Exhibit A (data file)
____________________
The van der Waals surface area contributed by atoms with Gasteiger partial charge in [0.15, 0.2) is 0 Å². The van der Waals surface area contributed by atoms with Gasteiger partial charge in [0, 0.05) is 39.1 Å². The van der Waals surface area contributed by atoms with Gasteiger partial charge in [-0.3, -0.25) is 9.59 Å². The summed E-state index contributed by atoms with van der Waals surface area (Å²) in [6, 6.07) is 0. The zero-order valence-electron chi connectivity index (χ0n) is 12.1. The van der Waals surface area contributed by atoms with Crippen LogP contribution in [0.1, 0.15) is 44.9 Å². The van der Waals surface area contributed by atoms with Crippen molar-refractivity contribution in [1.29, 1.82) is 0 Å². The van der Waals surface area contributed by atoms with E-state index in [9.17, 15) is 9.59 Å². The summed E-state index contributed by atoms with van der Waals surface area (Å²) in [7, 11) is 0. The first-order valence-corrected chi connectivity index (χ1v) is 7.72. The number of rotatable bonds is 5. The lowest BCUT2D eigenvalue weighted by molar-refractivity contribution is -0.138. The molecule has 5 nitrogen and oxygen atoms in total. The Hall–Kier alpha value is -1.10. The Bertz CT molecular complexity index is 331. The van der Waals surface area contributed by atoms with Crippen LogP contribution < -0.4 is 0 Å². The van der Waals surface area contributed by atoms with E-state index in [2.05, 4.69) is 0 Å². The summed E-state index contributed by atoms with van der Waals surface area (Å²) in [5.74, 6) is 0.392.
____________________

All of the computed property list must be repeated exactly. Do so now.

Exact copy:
The van der Waals surface area contributed by atoms with Gasteiger partial charge in [0.15, 0.2) is 0 Å². The van der Waals surface area contributed by atoms with Gasteiger partial charge in [0, 0.05) is 39.1 Å². The van der Waals surface area contributed by atoms with Gasteiger partial charge in [-0.3, -0.25) is 9.59 Å². The summed E-state index contributed by atoms with van der Waals surface area (Å²) in [6, 6.07) is 0. The zero-order valence-electron chi connectivity index (χ0n) is 12.1. The van der Waals surface area contributed by atoms with Crippen LogP contribution in [0.1, 0.15) is 44.9 Å². The van der Waals surface area contributed by atoms with Crippen molar-refractivity contribution in [1.29, 1.82) is 0 Å². The van der Waals surface area contributed by atoms with E-state index in [9.17, 15) is 9.59 Å². The summed E-state index contributed by atoms with van der Waals surface area (Å²) in [7, 11) is 0. The first-order valence-corrected chi connectivity index (χ1v) is 7.72. The number of rotatable bonds is 5. The lowest BCUT2D eigenvalue weighted by molar-refractivity contribution is -0.138. The molecule has 5 nitrogen and oxygen atoms in total. The Hall–Kier alpha value is -1.10. The Bertz CT molecular complexity index is 331. The van der Waals surface area contributed by atoms with Crippen LogP contribution < -0.4 is 0 Å². The van der Waals surface area contributed by atoms with E-state index in [2.05, 4.69) is 0 Å². The summed E-state index contributed by atoms with van der Waals surface area (Å²) in [5.74, 6) is 0.392.